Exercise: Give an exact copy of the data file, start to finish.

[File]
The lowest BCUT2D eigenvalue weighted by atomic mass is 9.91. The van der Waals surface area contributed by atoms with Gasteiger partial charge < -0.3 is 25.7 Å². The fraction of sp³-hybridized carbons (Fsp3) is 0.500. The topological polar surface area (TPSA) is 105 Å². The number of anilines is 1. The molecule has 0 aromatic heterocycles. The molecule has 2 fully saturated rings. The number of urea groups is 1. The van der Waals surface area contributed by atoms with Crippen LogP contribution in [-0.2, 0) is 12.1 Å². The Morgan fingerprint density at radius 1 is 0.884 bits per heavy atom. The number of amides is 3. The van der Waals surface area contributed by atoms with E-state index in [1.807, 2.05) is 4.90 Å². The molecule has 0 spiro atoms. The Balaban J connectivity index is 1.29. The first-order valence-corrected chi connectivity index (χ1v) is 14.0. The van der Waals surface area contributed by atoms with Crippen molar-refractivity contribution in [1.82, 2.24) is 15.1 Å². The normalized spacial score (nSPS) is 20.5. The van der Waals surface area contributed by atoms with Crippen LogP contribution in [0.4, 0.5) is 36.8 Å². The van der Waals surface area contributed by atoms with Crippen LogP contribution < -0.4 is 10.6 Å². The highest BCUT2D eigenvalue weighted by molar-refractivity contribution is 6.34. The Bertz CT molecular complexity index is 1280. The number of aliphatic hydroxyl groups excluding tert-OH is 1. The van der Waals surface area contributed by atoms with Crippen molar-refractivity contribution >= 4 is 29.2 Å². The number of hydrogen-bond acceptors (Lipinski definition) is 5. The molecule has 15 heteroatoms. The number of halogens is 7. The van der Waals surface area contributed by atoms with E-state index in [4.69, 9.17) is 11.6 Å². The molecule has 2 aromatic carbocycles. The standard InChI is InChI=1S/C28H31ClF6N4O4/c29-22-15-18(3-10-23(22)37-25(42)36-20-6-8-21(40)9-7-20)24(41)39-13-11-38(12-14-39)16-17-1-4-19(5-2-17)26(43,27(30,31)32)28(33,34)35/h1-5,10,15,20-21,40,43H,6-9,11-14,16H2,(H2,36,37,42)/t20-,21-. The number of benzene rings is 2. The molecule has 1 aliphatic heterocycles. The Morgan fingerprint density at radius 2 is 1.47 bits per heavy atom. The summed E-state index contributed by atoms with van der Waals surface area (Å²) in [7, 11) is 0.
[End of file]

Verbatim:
The lowest BCUT2D eigenvalue weighted by atomic mass is 9.91. The van der Waals surface area contributed by atoms with Gasteiger partial charge < -0.3 is 25.7 Å². The fraction of sp³-hybridized carbons (Fsp3) is 0.500. The topological polar surface area (TPSA) is 105 Å². The number of anilines is 1. The molecule has 0 aromatic heterocycles. The molecule has 2 fully saturated rings. The number of urea groups is 1. The van der Waals surface area contributed by atoms with Crippen LogP contribution in [-0.2, 0) is 12.1 Å². The Morgan fingerprint density at radius 1 is 0.884 bits per heavy atom. The number of amides is 3. The van der Waals surface area contributed by atoms with E-state index in [1.807, 2.05) is 4.90 Å². The molecule has 0 spiro atoms. The Balaban J connectivity index is 1.29. The first-order valence-corrected chi connectivity index (χ1v) is 14.0. The van der Waals surface area contributed by atoms with Crippen molar-refractivity contribution in [1.82, 2.24) is 15.1 Å². The normalized spacial score (nSPS) is 20.5. The van der Waals surface area contributed by atoms with Crippen LogP contribution in [0.4, 0.5) is 36.8 Å². The van der Waals surface area contributed by atoms with Crippen LogP contribution < -0.4 is 10.6 Å². The highest BCUT2D eigenvalue weighted by molar-refractivity contribution is 6.34. The Bertz CT molecular complexity index is 1280. The number of aliphatic hydroxyl groups excluding tert-OH is 1. The van der Waals surface area contributed by atoms with Crippen molar-refractivity contribution >= 4 is 29.2 Å². The number of hydrogen-bond acceptors (Lipinski definition) is 5. The molecule has 15 heteroatoms. The number of halogens is 7. The van der Waals surface area contributed by atoms with E-state index in [4.69, 9.17) is 11.6 Å². The molecule has 2 aromatic carbocycles. The standard InChI is InChI=1S/C28H31ClF6N4O4/c29-22-15-18(3-10-23(22)37-25(42)36-20-6-8-21(40)9-7-20)24(41)39-13-11-38(12-14-39)16-17-1-4-19(5-2-17)26(43,27(30,31)32)28(33,34)35/h1-5,10,15,20-21,40,43H,6-9,11-14,16H2,(H2,36,37,42)/t20-,21-. The number of benzene rings is 2. The molecule has 1 aliphatic heterocycles. The Morgan fingerprint density at radius 2 is 1.47 bits per heavy atom. The summed E-state index contributed by atoms with van der Waals surface area (Å²) in [7, 11) is 0.